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For richer, for poorer, for sick fish in the bay

March 09, 1998

Tim Rowland

You have to wonder whether some clandestine billionaire goes around paying lawmakers to look crazy or whether they just do it for the recreation.

I am speaking specifically of an amendment to state Pfiesteria legislation that would write a religious exemption into a proposed law forcing farmers to enroll in a tight, manure-management program.

I've heard of people praying for relief, but this is ridiculous.

Scientists think animal wastes may have fostered micro-organisms that attacked some Chesapeake Bay fish last summer. Unconvinced of the feasibility of passing a law to prevent animals from, shall we say, downloading, the legislature is on the verge of a law that would force farmers to take the waste and stuff it up a chimney or something, where it would be of no menace to Maryland waters.

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But Mennonite farmers wouldn't have to comply because - well, no one's really sure why. It seems to have to do with the fact that they may find it disagreeable, since they - well, no one's sure of that either.

Talk about bad precedent. Now if the legislature passes a law against covered dishes it'll have to exempt the Protestants.

Make no mistake, the Mennonites did not ask for this amendment. Nor do they even seem to want this amendment. In fact, from what I've heard, they do not want to be treated differently from any other farmers.

But if this passes, I'll bet you'll see about a thousand secular farmers scurrying into town to purchase a fake beard and a black automobile. Keep an eye on the courthouse to see how many farmers change their names to "Martin" in the coming year.

Here's the logic of the Maryland General Assembly: Mennonites like simpler times. Therefore they like less government. Therefore they may not like this law, which represents more government. Therefore this law should not apply to them.

I don't get it. This is like saying "motorcycle riders do not like to wear helmets. Therefore we'll pass a law saying that everyone has to wear a motorcycle helmet except for the people who ride motorcycles." Very smart.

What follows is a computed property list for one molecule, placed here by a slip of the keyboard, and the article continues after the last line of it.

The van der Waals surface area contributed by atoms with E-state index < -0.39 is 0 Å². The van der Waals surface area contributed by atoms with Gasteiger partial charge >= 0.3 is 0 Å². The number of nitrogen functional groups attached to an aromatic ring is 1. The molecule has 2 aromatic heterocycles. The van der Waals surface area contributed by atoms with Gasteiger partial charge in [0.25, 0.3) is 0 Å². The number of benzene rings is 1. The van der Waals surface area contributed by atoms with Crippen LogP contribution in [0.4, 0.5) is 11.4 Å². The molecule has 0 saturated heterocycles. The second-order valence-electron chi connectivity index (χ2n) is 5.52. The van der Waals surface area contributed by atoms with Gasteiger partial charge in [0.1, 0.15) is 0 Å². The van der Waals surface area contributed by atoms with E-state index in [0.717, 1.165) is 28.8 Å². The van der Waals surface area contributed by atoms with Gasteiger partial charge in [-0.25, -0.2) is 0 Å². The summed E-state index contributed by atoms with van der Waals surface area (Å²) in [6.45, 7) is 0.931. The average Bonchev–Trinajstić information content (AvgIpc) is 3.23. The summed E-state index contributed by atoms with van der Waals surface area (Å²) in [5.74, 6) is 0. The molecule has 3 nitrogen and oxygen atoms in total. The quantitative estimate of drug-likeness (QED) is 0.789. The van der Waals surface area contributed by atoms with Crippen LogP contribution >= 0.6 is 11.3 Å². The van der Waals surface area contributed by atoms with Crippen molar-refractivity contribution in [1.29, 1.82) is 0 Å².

Lawmakers, of course, seemed to have no idea there was any difference between Mennonites and the Amish. The popular vision around the State House seems to be one of a simple people flailing grain with and oaken paddle and tilling the soil with a pointed stick.

Q. But are we surprised by this?

A. No, we are not.

Because the real issue is even more basic than this, that being that there is no proof whatsoever that a shovelful of manure on a Western Maryland field can kill a fish at the mouth of the Chesapeake Bay.

But because a couple thousand guppies died last summer and a few people peered at the guppies and said "gosh - it's a dead guppy" and got sick, the hand-wringing political types feel an urgent need to "do something" regardless of whether that something has anything to do with the problem or not.

This is like taking your car to the mechanic because it won't start and he changes the muffler.

Make no mistake, I bleed green. I vote for people based on their environmental record. But if there's solid evidence that Washington and Frederick county fertilizer is putting a gun to the head of Charlie the Tuna, then I'm a California condor.

It seems as if the General Assembly might wish to pinpoint the exact cause of the fish kills before it went flicking new laws about like flies off a fruit basket.

I would add two amendments to the Pfiesteria bill. Exempted would be 1. all those who are religious, and 2., all those who are not.

But then those of us who worship at the altar of the Church of Common Sense never seem to have our issues redressed.

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